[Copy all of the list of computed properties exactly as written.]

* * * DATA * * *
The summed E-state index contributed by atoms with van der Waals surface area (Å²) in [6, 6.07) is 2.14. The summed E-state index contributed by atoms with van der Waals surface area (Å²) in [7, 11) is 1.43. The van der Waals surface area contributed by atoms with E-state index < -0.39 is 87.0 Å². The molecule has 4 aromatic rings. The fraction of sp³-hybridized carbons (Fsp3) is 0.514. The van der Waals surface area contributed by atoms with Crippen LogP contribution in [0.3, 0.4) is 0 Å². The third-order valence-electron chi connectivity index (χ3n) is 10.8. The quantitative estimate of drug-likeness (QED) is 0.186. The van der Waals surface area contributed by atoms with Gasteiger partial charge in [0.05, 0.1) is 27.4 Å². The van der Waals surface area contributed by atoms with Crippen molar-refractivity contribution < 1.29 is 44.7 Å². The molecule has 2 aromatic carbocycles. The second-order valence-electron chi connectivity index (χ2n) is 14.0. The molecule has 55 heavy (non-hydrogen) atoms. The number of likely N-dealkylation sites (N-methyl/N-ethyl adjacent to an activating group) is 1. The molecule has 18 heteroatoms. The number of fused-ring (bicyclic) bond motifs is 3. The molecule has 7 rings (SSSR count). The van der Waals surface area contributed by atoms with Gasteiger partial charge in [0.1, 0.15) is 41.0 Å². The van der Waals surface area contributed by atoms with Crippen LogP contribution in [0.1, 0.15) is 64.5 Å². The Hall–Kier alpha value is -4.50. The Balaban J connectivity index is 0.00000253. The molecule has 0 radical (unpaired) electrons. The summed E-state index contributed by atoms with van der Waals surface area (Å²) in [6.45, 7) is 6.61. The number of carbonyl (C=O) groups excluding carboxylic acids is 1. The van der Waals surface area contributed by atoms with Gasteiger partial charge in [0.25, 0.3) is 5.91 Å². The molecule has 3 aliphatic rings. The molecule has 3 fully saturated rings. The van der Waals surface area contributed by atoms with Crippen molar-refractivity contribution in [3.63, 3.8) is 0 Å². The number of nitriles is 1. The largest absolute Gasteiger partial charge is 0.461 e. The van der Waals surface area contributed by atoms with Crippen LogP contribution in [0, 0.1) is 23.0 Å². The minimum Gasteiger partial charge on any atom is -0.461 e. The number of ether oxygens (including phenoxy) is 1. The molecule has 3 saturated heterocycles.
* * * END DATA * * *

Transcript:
The summed E-state index contributed by atoms with van der Waals surface area (Å²) in [6, 6.07) is 2.14. The summed E-state index contributed by atoms with van der Waals surface area (Å²) in [7, 11) is 1.43. The van der Waals surface area contributed by atoms with E-state index < -0.39 is 87.0 Å². The molecule has 4 aromatic rings. The fraction of sp³-hybridized carbons (Fsp3) is 0.514. The van der Waals surface area contributed by atoms with Crippen LogP contribution in [0.3, 0.4) is 0 Å². The third-order valence-electron chi connectivity index (χ3n) is 10.8. The quantitative estimate of drug-likeness (QED) is 0.186. The van der Waals surface area contributed by atoms with Gasteiger partial charge in [0.05, 0.1) is 27.4 Å². The van der Waals surface area contributed by atoms with Crippen molar-refractivity contribution < 1.29 is 44.7 Å². The molecule has 2 aromatic carbocycles. The second-order valence-electron chi connectivity index (χ2n) is 14.0. The molecule has 55 heavy (non-hydrogen) atoms. The number of likely N-dealkylation sites (N-methyl/N-ethyl adjacent to an activating group) is 1. The molecule has 18 heteroatoms. The number of fused-ring (bicyclic) bond motifs is 3. The molecule has 7 rings (SSSR count). The van der Waals surface area contributed by atoms with Gasteiger partial charge in [0.1, 0.15) is 41.0 Å². The van der Waals surface area contributed by atoms with Crippen LogP contribution in [0.1, 0.15) is 64.5 Å². The Hall–Kier alpha value is -4.50. The Balaban J connectivity index is 0.00000253. The molecule has 0 radical (unpaired) electrons. The summed E-state index contributed by atoms with van der Waals surface area (Å²) in [6.45, 7) is 6.61. The number of carbonyl (C=O) groups excluding carboxylic acids is 1. The van der Waals surface area contributed by atoms with Gasteiger partial charge in [0.25, 0.3) is 5.91 Å². The molecule has 3 aliphatic rings. The molecule has 3 fully saturated rings. The van der Waals surface area contributed by atoms with Crippen molar-refractivity contribution in [3.63, 3.8) is 0 Å². The number of nitriles is 1. The largest absolute Gasteiger partial charge is 0.461 e. The van der Waals surface area contributed by atoms with Crippen LogP contribution in [0, 0.1) is 23.0 Å². The minimum Gasteiger partial charge on any atom is -0.461 e. The number of ether oxygens (including phenoxy) is 1. The molecule has 3 saturated heterocycles.